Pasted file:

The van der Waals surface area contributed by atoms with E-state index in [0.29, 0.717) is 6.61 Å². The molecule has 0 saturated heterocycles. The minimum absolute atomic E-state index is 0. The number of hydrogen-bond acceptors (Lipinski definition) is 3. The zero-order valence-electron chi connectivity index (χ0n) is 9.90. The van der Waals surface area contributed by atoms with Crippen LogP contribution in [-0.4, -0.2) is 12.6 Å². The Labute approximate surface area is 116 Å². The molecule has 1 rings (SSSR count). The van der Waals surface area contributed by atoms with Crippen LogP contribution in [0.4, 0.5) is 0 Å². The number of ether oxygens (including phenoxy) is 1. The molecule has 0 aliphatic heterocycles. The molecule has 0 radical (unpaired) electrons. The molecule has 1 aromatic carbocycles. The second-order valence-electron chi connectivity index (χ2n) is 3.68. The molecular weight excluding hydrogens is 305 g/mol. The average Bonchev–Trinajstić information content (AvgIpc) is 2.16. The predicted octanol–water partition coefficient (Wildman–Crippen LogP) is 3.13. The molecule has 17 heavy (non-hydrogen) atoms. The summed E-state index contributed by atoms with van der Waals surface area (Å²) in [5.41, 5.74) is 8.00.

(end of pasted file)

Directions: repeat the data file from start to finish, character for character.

The van der Waals surface area contributed by atoms with E-state index in [0.29, 0.717) is 6.61 Å². The molecule has 0 saturated heterocycles. The minimum absolute atomic E-state index is 0. The number of hydrogen-bond acceptors (Lipinski definition) is 3. The zero-order valence-electron chi connectivity index (χ0n) is 9.90. The van der Waals surface area contributed by atoms with Crippen LogP contribution in [-0.4, -0.2) is 12.6 Å². The Labute approximate surface area is 116 Å². The molecule has 1 rings (SSSR count). The van der Waals surface area contributed by atoms with Crippen LogP contribution in [0.4, 0.5) is 0 Å². The number of ether oxygens (including phenoxy) is 1. The molecule has 0 aliphatic heterocycles. The molecule has 0 radical (unpaired) electrons. The molecule has 1 aromatic carbocycles. The second-order valence-electron chi connectivity index (χ2n) is 3.68. The molecular weight excluding hydrogens is 305 g/mol. The average Bonchev–Trinajstić information content (AvgIpc) is 2.16. The predicted octanol–water partition coefficient (Wildman–Crippen LogP) is 3.13. The molecule has 17 heavy (non-hydrogen) atoms. The summed E-state index contributed by atoms with van der Waals surface area (Å²) in [5.41, 5.74) is 8.00.